Patriot Prayer rally organizer says he's not religious or white supremacist: 'I'm Japanese'

Image 1 of 3

Most people have not heard of the group Patriot Prayer until recently. The group claims to be for those who believe in free speech, love, freedom and truth. But from San Francisco Mayor Ed Lee, Congresswoman Nancy Pelosi and other local politicians, there has been strong condemnation for the group's planned rally for Crissy Field this Saturday, August 26 in San Francisco. 

KTVU spoke with the Patriot Prayer rally's organizer Joey Gibson on Wednesday ahead of the event. Gibson says he's being unfairly portrayed by politicians as a white supremacist and that that's also not the demographic his group is trying to cater to. 

Gibson says he's absolutely not a white supremacist. "I'm Japanese. We have three black speakers, a couple Hispanic, an atheist, a transsexual. We're extremely diverse. It's really irresponsible for the leaders to call me a white supremacist. It's completely unfounded."

He referred to Congresswoman Nancy Pelosi labeling him as such for publicity. Gibson added that Identity Evropa, a group identified by Southern Poverty Law Center as white nationalist has been kicked out of their events in the past. The group is just one of the 917 hate groups being tracked by SPLC. Patriot Prayer is not.

Gibson, who said he is not religious (although towards the end of his interview he says he's motivated by god and Jesus) and that he doesn't plan on forcing religion on anyone, says that what he preaches has nothing to do with skin color and is about what's "on the inside".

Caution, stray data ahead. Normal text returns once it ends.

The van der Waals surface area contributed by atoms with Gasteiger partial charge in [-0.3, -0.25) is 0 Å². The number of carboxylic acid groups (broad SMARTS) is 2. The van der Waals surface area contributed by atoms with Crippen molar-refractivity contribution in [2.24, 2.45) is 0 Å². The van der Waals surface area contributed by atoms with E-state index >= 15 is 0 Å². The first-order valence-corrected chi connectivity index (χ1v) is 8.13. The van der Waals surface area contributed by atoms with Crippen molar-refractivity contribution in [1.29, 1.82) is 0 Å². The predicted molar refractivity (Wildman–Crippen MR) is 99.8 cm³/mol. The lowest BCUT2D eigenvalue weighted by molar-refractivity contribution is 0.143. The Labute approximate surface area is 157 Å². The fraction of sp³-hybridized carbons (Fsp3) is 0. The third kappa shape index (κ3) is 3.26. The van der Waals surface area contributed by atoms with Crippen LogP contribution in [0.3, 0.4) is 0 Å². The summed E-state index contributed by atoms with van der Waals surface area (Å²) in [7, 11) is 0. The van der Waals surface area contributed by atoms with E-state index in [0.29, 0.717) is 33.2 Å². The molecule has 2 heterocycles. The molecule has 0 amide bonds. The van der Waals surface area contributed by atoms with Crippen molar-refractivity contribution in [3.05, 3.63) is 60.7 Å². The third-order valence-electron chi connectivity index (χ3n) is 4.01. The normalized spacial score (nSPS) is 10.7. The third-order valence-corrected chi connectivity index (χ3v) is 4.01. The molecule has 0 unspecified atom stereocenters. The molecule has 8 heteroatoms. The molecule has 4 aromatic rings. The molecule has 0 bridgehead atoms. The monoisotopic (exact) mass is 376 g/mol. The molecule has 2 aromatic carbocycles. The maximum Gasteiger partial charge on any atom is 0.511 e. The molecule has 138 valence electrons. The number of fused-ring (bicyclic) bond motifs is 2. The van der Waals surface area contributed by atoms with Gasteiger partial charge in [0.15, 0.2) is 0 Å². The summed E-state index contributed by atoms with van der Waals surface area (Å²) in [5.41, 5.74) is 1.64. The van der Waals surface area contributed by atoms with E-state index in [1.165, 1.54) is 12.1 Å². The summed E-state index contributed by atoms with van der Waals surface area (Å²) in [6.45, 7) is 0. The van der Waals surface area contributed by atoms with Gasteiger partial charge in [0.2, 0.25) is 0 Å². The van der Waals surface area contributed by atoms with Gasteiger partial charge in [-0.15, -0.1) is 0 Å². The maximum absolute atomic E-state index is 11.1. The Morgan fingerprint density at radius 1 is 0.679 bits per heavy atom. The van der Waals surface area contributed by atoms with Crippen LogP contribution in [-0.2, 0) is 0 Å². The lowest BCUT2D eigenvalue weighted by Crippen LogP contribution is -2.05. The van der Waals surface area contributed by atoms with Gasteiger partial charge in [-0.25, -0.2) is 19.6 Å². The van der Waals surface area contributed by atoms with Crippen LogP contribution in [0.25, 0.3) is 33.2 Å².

"Obviously we have extremists who try to show up," Gibson said when he denied Ku Klux Klan, neo-Nazi's, white nationalists and white supremacists would be welcome at the rally.

"There's a lot of liberals who peacefully protest all the time and it's awesome, and then you have these anarchists or Antifa who show up and hijack their message and commit violence and burn things down. Those anarchists don't represent the liberals that are peacefully marching down the street. 

Gibson added that there are too many people that think people with different ideological backgrounds are their enemy.  "The biggest problem we have right now is a lack of respect." 

He said he wouldn't be preaching a conservative message and that in fact, many conservatives don't even like his message. For the record, Gibson told us he's pro-gay rights, against the Patriot Act and against the War on Drugs. "I don't like endless wars."

"You can't put me in a box. You can't say I'm a conservative. You can't say I'm a progressive."  

Critics say Gibson presents himself one way and pulls the bait and switch at his rallies and what he promotes is much different. To that he responded, "show me the evidence." 

Mayor Ed Lee has repeatedly encouraged the public to avoid the rally and says the group uses the guise of patriotism and religion in their name, but actually promotes violence, hatred and want to incite violence.  

Lee stated this as fact and said he's been monitoring how Patriot Prayer acts in other cities. 

Gibson said Lee and other politicians were not specific enough in their condemnation and could not cite examples of what it is they're talking about. He asked for Pelosi and Lee to speak out against Antifa. 

For a list of speakers and more information on the Freedom Rally click here.